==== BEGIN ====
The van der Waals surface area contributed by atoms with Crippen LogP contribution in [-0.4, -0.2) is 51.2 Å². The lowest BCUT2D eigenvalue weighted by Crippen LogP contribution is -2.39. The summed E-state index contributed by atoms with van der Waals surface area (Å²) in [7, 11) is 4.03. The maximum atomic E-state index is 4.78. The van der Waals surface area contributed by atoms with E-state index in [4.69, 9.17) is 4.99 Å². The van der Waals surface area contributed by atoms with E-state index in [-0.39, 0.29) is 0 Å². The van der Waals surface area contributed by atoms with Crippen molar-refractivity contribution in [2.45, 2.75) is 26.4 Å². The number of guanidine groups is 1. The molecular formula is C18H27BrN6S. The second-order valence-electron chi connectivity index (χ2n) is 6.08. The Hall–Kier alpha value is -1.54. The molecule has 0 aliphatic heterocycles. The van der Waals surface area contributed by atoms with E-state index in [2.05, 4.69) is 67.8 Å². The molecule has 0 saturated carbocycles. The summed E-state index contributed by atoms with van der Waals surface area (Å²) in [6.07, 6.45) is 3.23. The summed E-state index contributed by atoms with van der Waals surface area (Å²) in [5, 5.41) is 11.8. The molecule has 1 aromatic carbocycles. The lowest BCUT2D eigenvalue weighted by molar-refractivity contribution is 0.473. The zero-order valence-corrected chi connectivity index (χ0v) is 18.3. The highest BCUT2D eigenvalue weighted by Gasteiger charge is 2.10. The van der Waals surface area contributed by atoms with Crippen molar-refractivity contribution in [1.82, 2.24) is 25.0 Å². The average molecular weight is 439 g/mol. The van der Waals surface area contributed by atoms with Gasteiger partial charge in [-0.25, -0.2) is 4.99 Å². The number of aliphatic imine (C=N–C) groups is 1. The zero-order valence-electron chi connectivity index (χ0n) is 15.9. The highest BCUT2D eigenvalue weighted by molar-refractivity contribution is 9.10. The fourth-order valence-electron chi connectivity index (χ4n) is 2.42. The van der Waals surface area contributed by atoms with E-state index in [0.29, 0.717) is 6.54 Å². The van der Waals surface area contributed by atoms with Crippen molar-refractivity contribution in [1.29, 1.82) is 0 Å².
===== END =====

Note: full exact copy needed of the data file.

The van der Waals surface area contributed by atoms with Crippen LogP contribution in [-0.4, -0.2) is 51.2 Å². The lowest BCUT2D eigenvalue weighted by Crippen LogP contribution is -2.39. The summed E-state index contributed by atoms with van der Waals surface area (Å²) in [7, 11) is 4.03. The maximum atomic E-state index is 4.78. The van der Waals surface area contributed by atoms with E-state index in [4.69, 9.17) is 4.99 Å². The van der Waals surface area contributed by atoms with E-state index in [-0.39, 0.29) is 0 Å². The van der Waals surface area contributed by atoms with Crippen molar-refractivity contribution in [2.45, 2.75) is 26.4 Å². The number of guanidine groups is 1. The molecular formula is C18H27BrN6S. The second-order valence-electron chi connectivity index (χ2n) is 6.08. The Hall–Kier alpha value is -1.54. The molecule has 0 aliphatic heterocycles. The van der Waals surface area contributed by atoms with E-state index in [2.05, 4.69) is 67.8 Å². The molecule has 0 saturated carbocycles. The summed E-state index contributed by atoms with van der Waals surface area (Å²) in [6.07, 6.45) is 3.23. The summed E-state index contributed by atoms with van der Waals surface area (Å²) in [5, 5.41) is 11.8. The molecule has 1 aromatic carbocycles. The lowest BCUT2D eigenvalue weighted by molar-refractivity contribution is 0.473. The zero-order valence-corrected chi connectivity index (χ0v) is 18.3. The highest BCUT2D eigenvalue weighted by Gasteiger charge is 2.10. The van der Waals surface area contributed by atoms with Crippen molar-refractivity contribution in [1.82, 2.24) is 25.0 Å². The average molecular weight is 439 g/mol. The van der Waals surface area contributed by atoms with Gasteiger partial charge in [-0.25, -0.2) is 4.99 Å². The number of aliphatic imine (C=N–C) groups is 1. The zero-order valence-electron chi connectivity index (χ0n) is 15.9. The highest BCUT2D eigenvalue weighted by molar-refractivity contribution is 9.10. The fourth-order valence-electron chi connectivity index (χ4n) is 2.42. The van der Waals surface area contributed by atoms with E-state index in [0.29, 0.717) is 6.54 Å². The van der Waals surface area contributed by atoms with Crippen molar-refractivity contribution in [1.29, 1.82) is 0 Å².